The Intelligent Investor: Introduction

intelligentThis is the first in a weekly series of articles providing a chapter-by-chapter in-depth “book club” reading of Benjamin Graham’s investing classic The Intelligent Investor. Warren Buffett describes this book: “I read the first edition of this book early in 1950, when I was nineteen. I thought then that it was by far the best book about investing ever written. I still think it is.” I’m reading from the 2003 HarperBusiness Essentials paperback edition. This entry covers the introduction, which is on pages 1 to 11, and the Jason Zweig commentary, on pages 12 to 17.

Let’s start right off with the three big questions you’ll probably have if you see The Intelligent Investor on the shelves at your local bookstore or library – or if you see offhand mention of it in some magazine or online article somewhere.

What is The Intelligent Investor? First published in 1949 (and revised several times afterward), The Intelligent Investor is a very widely acclaimed book on value investing. Value investing refers to the practice of seeking out underpriced stocks as identified by some form of analysis, usually in comparison to various attributes of the company and its competitors. In its simplest form, everyone who bargain hunts is doing some form of value investing – you’re seeking out situations where particular items are undervalued compared to what they actually should be, and usually, you determine this value based on knowing what similar items are worth and how popular an item is.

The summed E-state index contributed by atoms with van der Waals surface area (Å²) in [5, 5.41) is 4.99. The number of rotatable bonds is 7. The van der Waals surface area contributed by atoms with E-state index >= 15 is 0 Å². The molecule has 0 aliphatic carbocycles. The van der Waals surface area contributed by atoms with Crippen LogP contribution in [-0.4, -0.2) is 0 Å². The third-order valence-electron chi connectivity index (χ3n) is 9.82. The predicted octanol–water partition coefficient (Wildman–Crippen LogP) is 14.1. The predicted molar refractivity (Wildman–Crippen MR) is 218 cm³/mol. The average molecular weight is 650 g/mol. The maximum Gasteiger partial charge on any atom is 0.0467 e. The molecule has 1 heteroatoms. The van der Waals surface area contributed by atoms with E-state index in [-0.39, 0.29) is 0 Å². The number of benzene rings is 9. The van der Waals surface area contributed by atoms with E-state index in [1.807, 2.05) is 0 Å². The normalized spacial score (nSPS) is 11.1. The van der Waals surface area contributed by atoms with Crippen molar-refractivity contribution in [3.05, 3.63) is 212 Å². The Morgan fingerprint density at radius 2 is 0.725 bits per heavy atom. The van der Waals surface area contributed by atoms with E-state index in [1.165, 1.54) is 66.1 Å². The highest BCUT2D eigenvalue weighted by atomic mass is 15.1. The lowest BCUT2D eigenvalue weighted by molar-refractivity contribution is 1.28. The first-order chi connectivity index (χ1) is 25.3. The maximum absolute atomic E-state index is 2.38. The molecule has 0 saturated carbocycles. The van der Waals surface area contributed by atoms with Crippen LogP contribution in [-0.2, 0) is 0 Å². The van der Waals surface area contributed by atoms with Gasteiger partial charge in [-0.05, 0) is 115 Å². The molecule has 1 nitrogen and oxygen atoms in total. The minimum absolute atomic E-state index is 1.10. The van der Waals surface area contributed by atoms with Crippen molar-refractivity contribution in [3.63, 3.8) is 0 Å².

Who is Benjamin Graham? Is he a legitimate expert with a worthwhile point of view? In a word, yes. Benjamin Graham was the inventor (along with David Dodd) of value investing. He began teaching the approach at Columbia Business School in 1928 and he published many books on value investing, including this one and Security Analysis (1934). Most notably, Graham was Warren Buffett’s mentor – Buffett actually attended Columbia Business School simply to learn from Graham. So, yeah, Graham knows what he’s talking about.

Is The Intelligent Investor a worthwhile read for me? The Intelligent Investor was Graham’s attempt to explain value investing to the layman. That doesn’t mean that it’s a simple book by any means – it’s very meaty, indeed. I think Warren Buffett’s comment on the book says it best: “I read the first edition of this book early in 1950, when I was nineteen. I thought then that it was by far the best book about investing ever written. I still think it is.” It’s meaty, tough, challenging reading – but it’s perhaps some of the most valuable reading you can invest your time in when it comes to the stock market.

So, let’s dig in right at the start.

Introduction: What This Book Expects to Accomplish

We must say at the outset that this is not a “how to make a million” book. There are no sure and easy paths to riches on Wall Street or anywhere else.

In short, if you want a quick and easy path to becoming rich in the stock market, you’re not going to find it here. Because it doesn’t exist.

The big point that Graham seeks to make in the introduction is that the stock market is at least somewhat unpredictable. He points out how World War I caused the New York Stock Exchange to shut down for a long time, whereas two months before no one saw America entering the war. I was reminded of 9/11, actually, and the impact that had on so many aspects of America, and how no one really saw it coming.